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02 October 2023

Dubai bourse retreats on global cues

By Mohamad Al Kady

A surprisingly deep correlation with global markets has intensified the downturn pressures in the Dubai Financial Market (DFM) after strong corrections in US, European and Asian indices.

Weak sentiment and concerns among investors over fourth quarter earnings added more pressures in the market, which ended its Monday bounce quickly and sank yesterday. The DFM index lost 58.22 points, or 3.61 per cent, and closed at 1556.08 points amid sharp downward movements in leading active stocks, especially Emaar, Arabtec and DFM.

The index dropped on negative sentiments in global markets due to increasing concerns about the speed of the economic recovery. The market witnessed a return of deep correlations during a downturn in global markets, while it was de-correlated during the upward trend.

“This surprise correlation with global markets is very worrying,” said Wadha Al Taha, a senior market analyst. “The DFM was de-correlated during the past few months and nobody expected the return of correlations to this extent. The sudden return of correlation is worsening market sentiment as global markets are facing strong corrections.”

He explained that global markets rebounded sharply last year and early this year, so their correction was expected and justified.  “The main issue in the global markets is that stimulus packages by major governments were directed at supporting stock markets rather than the real economy. This situation created a large gap between prices of stocks and the performance of the economy. This correction in global markets has been expected since last October or November,” Al Taha said.

“However, the situation is different in the DFM as the market did not show a strong rebound from its previous bottom and the current pressures are very disappointing. We hope this new correlation will ease soon. The DFM index is facing a critical area around 1500 points and if it breaks below this level, the market sentiment will deteriorate significantly.”

Al Taha also highlighted the low turnover in the market as a positive factor that the DFM might stabilise soon. “The sharp losses in the market are not based on significant turnover so any coming rebound in the DFM index will be strong.”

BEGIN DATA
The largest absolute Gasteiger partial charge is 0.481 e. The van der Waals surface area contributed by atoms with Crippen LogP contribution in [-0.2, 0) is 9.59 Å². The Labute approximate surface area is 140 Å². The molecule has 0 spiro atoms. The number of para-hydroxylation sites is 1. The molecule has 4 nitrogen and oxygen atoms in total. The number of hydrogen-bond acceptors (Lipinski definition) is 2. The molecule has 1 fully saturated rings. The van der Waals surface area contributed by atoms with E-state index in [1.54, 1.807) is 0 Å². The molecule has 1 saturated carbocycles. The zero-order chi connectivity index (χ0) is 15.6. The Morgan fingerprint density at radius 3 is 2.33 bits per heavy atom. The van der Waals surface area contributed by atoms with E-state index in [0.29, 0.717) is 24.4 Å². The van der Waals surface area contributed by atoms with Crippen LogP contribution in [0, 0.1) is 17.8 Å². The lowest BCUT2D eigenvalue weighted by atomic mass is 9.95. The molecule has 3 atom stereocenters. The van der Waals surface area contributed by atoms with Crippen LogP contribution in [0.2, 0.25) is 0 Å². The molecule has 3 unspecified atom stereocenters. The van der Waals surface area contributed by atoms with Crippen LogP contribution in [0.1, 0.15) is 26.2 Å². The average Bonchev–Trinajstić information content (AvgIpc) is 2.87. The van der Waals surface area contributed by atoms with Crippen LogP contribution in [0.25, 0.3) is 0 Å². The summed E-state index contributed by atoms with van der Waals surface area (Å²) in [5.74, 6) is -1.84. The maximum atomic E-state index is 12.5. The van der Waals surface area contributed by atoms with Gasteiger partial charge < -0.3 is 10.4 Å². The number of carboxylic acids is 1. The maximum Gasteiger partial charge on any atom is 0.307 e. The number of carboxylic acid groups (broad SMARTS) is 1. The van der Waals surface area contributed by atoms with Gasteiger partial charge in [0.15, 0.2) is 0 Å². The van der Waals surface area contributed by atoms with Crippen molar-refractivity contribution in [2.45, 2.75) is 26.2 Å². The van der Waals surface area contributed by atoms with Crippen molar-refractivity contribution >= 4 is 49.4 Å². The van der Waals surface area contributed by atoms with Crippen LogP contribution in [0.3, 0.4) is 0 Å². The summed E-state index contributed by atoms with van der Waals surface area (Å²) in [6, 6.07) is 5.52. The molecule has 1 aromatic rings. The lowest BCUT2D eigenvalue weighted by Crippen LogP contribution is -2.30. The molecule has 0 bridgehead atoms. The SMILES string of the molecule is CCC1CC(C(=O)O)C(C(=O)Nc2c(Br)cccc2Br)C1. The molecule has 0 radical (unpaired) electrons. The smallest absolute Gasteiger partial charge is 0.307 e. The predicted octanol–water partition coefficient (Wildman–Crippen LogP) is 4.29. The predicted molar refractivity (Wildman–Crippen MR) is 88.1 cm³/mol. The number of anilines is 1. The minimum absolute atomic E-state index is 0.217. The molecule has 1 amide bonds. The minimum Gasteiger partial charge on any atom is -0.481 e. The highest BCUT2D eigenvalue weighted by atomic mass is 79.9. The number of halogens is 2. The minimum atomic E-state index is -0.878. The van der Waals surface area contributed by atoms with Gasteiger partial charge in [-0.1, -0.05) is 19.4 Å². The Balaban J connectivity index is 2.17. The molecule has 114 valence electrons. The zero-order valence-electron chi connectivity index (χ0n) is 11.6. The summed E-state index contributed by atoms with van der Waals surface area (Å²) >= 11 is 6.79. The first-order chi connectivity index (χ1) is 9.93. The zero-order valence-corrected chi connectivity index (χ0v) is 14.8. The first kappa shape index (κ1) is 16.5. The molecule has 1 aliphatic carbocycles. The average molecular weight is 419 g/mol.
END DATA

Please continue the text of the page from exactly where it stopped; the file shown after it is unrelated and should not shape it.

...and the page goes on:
Turnover remained low, with 229.8 million shares worth Dh359 million changing hands. There was a retreat across the board after 23 stocks declined, while four advanced and three remained unchanged. All active stocks went down yesterday in a general negative sentiment.

Emaar and Arabtec continued to dominate more than 50 per cent of the total turnover. However, both stocks created the highest pressures on the DFM index yesterday. Emaar lost 7.64 per cent to close at Dh2.90 after it went down sharply to Dh2.83 during intraday trading. Arabtec also dropped by 7.52 per cent to close at Dh2.09.

There were increasing selling pressures in the market yesterday as activities in the two stocks increased. Foreign investors were net sellers of shares worth Dh7.2m during the session. They dominated 48.46 per cent of the total purchase deals and 50.46 per cent of the total sell deals.

Most of listed companies have not disclosed their fourth quarter results and 2009 earnings so far and this situation is worsening the sentiment in the market. Despite companies still being within the legal disclosure period of 45 days, the relative delay in disclosures is adding more pressures on the DFM and increasing worries and rumours.

Also, results announced so far in global and regional markets have been disappointing, which has triggered the correction in global markets. Based on this, investors in local markets are changing their previous expectations and preparing to face a worst-case scenario.

This situation was clear yesterday in the high selling pressure on the Union Properties stock, which was the top loser with the daily maximum of 10 per cent. This came after recent reports were very negative about the company’s financials.

“I think the Securities and Commodities Authority should amend disclosure rules in local markets and reduce the period to a maximum of 30 days instead of the current 45 days,” Al Taha said.



Commercial Bank of Dubai advanced slightly yesterday to close at Dh3.75 after the DFM resumed trading in the stock. CBD advanced through only one trade of 10,000 shares.

The market had suspended trading in CBD shares until it disclosed its 2009 results. The bank reported net profits of Dh803m in 2009, up by 4.1 per cent compared with 2008.

The banking sector is facing pressures for several weeks now amid negative expectations that local banks may need to increase their provisions in the financials.

However, most banks that have released results so far have showed increases in their profits and announced plans for cash dividends, which are expected to ease investors’ concerns.


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